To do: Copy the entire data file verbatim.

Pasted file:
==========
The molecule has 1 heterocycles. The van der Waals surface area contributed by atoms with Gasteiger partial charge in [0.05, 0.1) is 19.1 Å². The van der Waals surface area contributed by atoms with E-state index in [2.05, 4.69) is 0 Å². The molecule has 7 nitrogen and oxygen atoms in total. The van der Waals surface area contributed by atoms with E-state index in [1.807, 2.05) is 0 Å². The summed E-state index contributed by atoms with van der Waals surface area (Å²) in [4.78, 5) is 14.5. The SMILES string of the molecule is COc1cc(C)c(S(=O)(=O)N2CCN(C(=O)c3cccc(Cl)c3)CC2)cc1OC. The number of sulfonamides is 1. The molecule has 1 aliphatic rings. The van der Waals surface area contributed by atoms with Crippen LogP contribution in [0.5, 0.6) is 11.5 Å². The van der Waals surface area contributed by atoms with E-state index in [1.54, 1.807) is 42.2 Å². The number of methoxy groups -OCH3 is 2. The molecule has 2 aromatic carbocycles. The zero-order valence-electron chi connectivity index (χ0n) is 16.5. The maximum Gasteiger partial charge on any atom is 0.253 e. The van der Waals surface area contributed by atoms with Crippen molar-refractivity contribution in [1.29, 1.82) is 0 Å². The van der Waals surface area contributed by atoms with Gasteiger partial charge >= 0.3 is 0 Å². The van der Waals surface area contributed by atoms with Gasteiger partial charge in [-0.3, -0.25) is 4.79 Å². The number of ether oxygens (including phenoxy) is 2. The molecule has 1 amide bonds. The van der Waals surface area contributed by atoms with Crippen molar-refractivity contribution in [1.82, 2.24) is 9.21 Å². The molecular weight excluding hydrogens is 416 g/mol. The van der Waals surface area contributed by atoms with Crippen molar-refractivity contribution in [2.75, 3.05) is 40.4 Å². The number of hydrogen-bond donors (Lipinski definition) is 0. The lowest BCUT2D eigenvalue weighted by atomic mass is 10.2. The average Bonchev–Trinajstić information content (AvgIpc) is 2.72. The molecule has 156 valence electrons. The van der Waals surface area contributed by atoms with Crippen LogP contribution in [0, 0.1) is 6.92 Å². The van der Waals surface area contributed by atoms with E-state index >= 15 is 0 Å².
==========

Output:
The molecule has 1 heterocycles. The van der Waals surface area contributed by atoms with Gasteiger partial charge in [0.05, 0.1) is 19.1 Å². The van der Waals surface area contributed by atoms with E-state index in [2.05, 4.69) is 0 Å². The molecule has 7 nitrogen and oxygen atoms in total. The van der Waals surface area contributed by atoms with E-state index in [1.807, 2.05) is 0 Å². The summed E-state index contributed by atoms with van der Waals surface area (Å²) in [4.78, 5) is 14.5. The SMILES string of the molecule is COc1cc(C)c(S(=O)(=O)N2CCN(C(=O)c3cccc(Cl)c3)CC2)cc1OC. The number of sulfonamides is 1. The molecule has 1 aliphatic rings. The van der Waals surface area contributed by atoms with Crippen LogP contribution in [0.5, 0.6) is 11.5 Å². The van der Waals surface area contributed by atoms with E-state index in [1.54, 1.807) is 42.2 Å². The number of methoxy groups -OCH3 is 2. The molecule has 2 aromatic carbocycles. The zero-order valence-electron chi connectivity index (χ0n) is 16.5. The maximum Gasteiger partial charge on any atom is 0.253 e. The van der Waals surface area contributed by atoms with Crippen molar-refractivity contribution in [1.29, 1.82) is 0 Å². The van der Waals surface area contributed by atoms with Gasteiger partial charge >= 0.3 is 0 Å². The van der Waals surface area contributed by atoms with Gasteiger partial charge in [-0.3, -0.25) is 4.79 Å². The number of ether oxygens (including phenoxy) is 2. The molecule has 1 amide bonds. The van der Waals surface area contributed by atoms with Crippen molar-refractivity contribution in [1.82, 2.24) is 9.21 Å². The molecular weight excluding hydrogens is 416 g/mol. The van der Waals surface area contributed by atoms with Crippen molar-refractivity contribution in [2.75, 3.05) is 40.4 Å². The number of hydrogen-bond donors (Lipinski definition) is 0. The lowest BCUT2D eigenvalue weighted by atomic mass is 10.2. The average Bonchev–Trinajstić information content (AvgIpc) is 2.72. The molecule has 156 valence electrons. The van der Waals surface area contributed by atoms with Crippen LogP contribution in [0, 0.1) is 6.92 Å². The van der Waals surface area contributed by atoms with E-state index >= 15 is 0 Å².